:(

    Looks like I'll be doing VHS tapes.

    Chuck.
     
  20. amnesiac1984 macrumors 6502a

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    Jun 9, 2002
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    Europe
    #20
    I wouldn't give up so easily. When you have some new footage, try creating a new prject in iMovie 3 and see if that solves your quality issues. Also the reason it wants to start iMovie 2 in classic form your old mac is probably that its from an OS 9 version of iMovie. You can probably download iMovie 2 from apple somewhere. I think you should really try this as it looked like it did work for the other poster. I guess iMovie 2 projects are not enitrely compatible with iMovie 3.

    I've watched some of my friends iDVD projects and really can't see the lack of quality you describe.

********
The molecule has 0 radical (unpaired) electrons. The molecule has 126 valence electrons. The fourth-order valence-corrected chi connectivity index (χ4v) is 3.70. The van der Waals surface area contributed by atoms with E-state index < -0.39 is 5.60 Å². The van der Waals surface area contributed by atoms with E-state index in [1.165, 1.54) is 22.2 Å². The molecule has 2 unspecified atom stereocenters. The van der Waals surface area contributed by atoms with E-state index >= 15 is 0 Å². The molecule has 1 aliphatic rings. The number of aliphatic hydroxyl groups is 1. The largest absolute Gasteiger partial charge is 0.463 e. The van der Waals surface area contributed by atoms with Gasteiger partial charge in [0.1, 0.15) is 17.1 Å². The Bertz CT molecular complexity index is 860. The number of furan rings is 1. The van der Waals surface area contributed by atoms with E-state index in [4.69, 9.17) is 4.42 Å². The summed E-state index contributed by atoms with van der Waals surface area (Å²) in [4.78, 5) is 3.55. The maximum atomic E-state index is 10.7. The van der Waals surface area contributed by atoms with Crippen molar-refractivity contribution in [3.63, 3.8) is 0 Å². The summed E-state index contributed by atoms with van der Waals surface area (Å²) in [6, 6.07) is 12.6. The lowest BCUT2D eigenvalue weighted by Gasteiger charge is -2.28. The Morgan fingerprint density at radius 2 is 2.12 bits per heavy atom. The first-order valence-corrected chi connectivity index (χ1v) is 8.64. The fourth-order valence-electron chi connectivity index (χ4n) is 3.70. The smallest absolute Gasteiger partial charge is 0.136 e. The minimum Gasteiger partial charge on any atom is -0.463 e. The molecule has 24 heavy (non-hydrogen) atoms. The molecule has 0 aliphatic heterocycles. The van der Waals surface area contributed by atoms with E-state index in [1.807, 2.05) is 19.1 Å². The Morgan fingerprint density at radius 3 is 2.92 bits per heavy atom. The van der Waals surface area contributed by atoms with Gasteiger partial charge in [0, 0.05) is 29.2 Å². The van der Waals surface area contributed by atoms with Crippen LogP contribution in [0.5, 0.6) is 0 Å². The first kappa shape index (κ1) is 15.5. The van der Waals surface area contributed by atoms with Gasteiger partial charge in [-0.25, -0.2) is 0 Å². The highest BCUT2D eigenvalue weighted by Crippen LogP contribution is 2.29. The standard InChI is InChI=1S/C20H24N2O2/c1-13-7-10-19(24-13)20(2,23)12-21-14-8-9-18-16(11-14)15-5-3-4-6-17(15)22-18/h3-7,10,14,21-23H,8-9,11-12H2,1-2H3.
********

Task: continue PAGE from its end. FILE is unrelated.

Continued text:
21. mmmdreg macrumors 65816

    mmmdreg

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    Apr 14, 2002
    Location:
    Sydney, Australia
    #21
    hmm. I imported some VHS stuff and made a movie. The first dvd died halfway cos sleep turned on (? I read that in some other thread) and the second time it was fine but..
    ..the quality is nothing to rejoice about really. It's worse than it looked in iMovie even. The only issue that I can think of was the fact that the VHS was PAL and I imported as that but the iDVD project decided to be NTSC as that was the default. Does the conversion affect it?
     
  22. Schiffi macrumors 6502a

    Schiffi

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    Location:
    Missouri
    #22
    Actually the quality issue is with Apple's DVD player. Play any DVD that has TV episodes on it, it usually plays bad. Film movies play alright, because they were shot using extremely expensive cameras and edited on expensive editing machines. Oh well, iDVD movies always look better than VHS on TV.